Smyrna , Homer, Ios, Homer, Didrachma,

Another question is: do the tales have a factual basis? The commentaries on the Iliad and the Odyssey written in the Hellenistic period (3rd to 1st century BC) began exploring the textual inconsistencies of the poems. The excavations of Heinrich Schliemann in the late 19th century began to convince scholars there was an historical basis for the Trojan War. Research (pioneered by the aforementioned Parry and Lord) into oral epics in Serbo-Croatian and Turkish languages began to convince scholars that long poems could be preserved with consistency by oral cultures until someone bothered to write them down.


Iliad and Troy relevant Map by Daphne Kleps. Troy or Ilios (derived probably from Wilusa) is considered to be a city known today as Troy VIIa destroyed by the Greeks in 1180 BC. The naval Greek force of 1186 ships started the expedition from Aulis.

Map: Travels of the eponymous hero of Homer's Odyssey

The decipherment of Linear B in the 1950s by Michael Ventris and others convinced scholars of a linguistic continuity between 13th century BC Mycenaean writings and the epic poems attributed to Homer. While there is a historical basis for the Trojan war we do not know if Homer really existed or who produced (if not Homer) the stories attributed to him. We know that the ancient Greeks admired Homer and they certainly believed his existence and that he was the author.


Homer in Raphael's Parnassus


1827, Jean Auguste Dominique Ingres, Apotheosis of Homer. In the center Homer surrounded by Alcibiades, Apelles, Alexander the Great, Aristotle, Aristarchus, Euripides, Sappho, Menander, Sophocles, Aesop, Shakespeare, Plato, Herodotus, Pindar, Orpheus, Pheidias, Michelangelo, Dante, Hesiod, Raphael, Mozart, .... and others. The two women sitting below Homer are on the left side the Iliad and on the right side Odyssey. See Who is Who for more Information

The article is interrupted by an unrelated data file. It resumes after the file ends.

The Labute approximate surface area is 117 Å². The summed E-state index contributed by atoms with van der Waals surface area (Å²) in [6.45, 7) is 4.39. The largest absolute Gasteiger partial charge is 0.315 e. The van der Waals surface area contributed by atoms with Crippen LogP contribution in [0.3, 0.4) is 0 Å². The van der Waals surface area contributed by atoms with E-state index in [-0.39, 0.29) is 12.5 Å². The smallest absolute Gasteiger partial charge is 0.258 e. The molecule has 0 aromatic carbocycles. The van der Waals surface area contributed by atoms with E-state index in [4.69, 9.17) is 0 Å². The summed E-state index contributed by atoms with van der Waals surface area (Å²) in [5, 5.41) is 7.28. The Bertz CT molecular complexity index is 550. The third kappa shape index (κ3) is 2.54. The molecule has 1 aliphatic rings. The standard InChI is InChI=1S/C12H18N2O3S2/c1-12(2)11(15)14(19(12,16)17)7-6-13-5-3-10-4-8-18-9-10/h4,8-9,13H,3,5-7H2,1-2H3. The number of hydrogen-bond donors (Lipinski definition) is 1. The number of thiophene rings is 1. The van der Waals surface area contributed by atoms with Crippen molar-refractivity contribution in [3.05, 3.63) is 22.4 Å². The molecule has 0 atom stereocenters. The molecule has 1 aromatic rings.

Homer on a throne close Iliad and Odyssey, right side a figure called Mythos, from a work of Archelaos

Homer's Ithaca

Paliki, Homer's Ithaca ( a recent theory about the Ithaca of Homer)


A Homeric Reciter

Homer, Odyssey III, c. AD 1, Brit. Mus. Pap. 271

Homer Iliad (Townley Homer) AD 1059, Brit. Mus. Burney MS 86

Homer, Batrachomyomachia Laonico Cretese 1486

Individual Books:


Book 1: The Quarrel by the Ships ,
Book 2: Agamemnon's Dream and The Catalogue of Ships
Book 3: Paris, Menelaus, and Helen
Book 4: The Armies Clash
Book 5: Diomedes Goes to Battle
Book 6: Hector and Andromache
Book 7: Hector and Ajax
Book 8: The Trojans Have Success
Book 9: Peace Offerings to Achilles
Book 10: A Night Raid
Book 11: The Achaeans Face Disaster
Book 12: The Fight at the Barricade
Book 13: The Trojans Attack the Ships
Book 14: Zeus Deceived
Book 15: Battle at the Ships
Book 16: Patroclus Fights and Dies
Book 17: The Fight Over Patroclus
Book 18: The Arms of Achilles
Book 19: Achilles and Agamemnon
Book 20: Achilles Returns to Battle
Book 21: Achilles Fights the River
Book 22: The Death of Hector
Book 23: The Funeral Games for Patroclus
Book 24: Achilles and Priam


Book 1: Athena Visits Ithaca
Book 2: Telemachus Prepares for his Voyage
Book 3: Telemachus Visits Nestor in Pylos
Book 4 Telemachus Visits Menelaus in Sparta
Book 5: Odysseus Leaves Calypso's Island and Reaches Phaeacia
Book 6: Odysseus and Nausicaa
Book 7: Odysseus at the Court of Alcinous in Phaeacia
Book 8: Odysseus is Entertained in Phaeacia
Book 9: Ismarus, the Lotus Eaters, and the Cyclops
Book 10: Aeolus, the Laestrygonians, and Circe
Book 11: Odysseus Meets the Shades of the Dead
Book 12: The Sirens, Scylla and Charybdis, The Cattle of the Sun
Book 13: Odysseus Leaves Phaeacia and Reaches Ithaca
Book 14: Odysseus Meets Eumaeus
Book 15: Telemachus Returns to Ithaca
Book 16: Odysseus Reveals Himself to Telemachus
Book 17: Odysseus Goes to the Palace as a Beggar
Book 18: Odysseus and Irus the Beggar
Book 19: Eurycleia Recognizes Odysseus
Book 20: Odysseus Prepares for his Revenge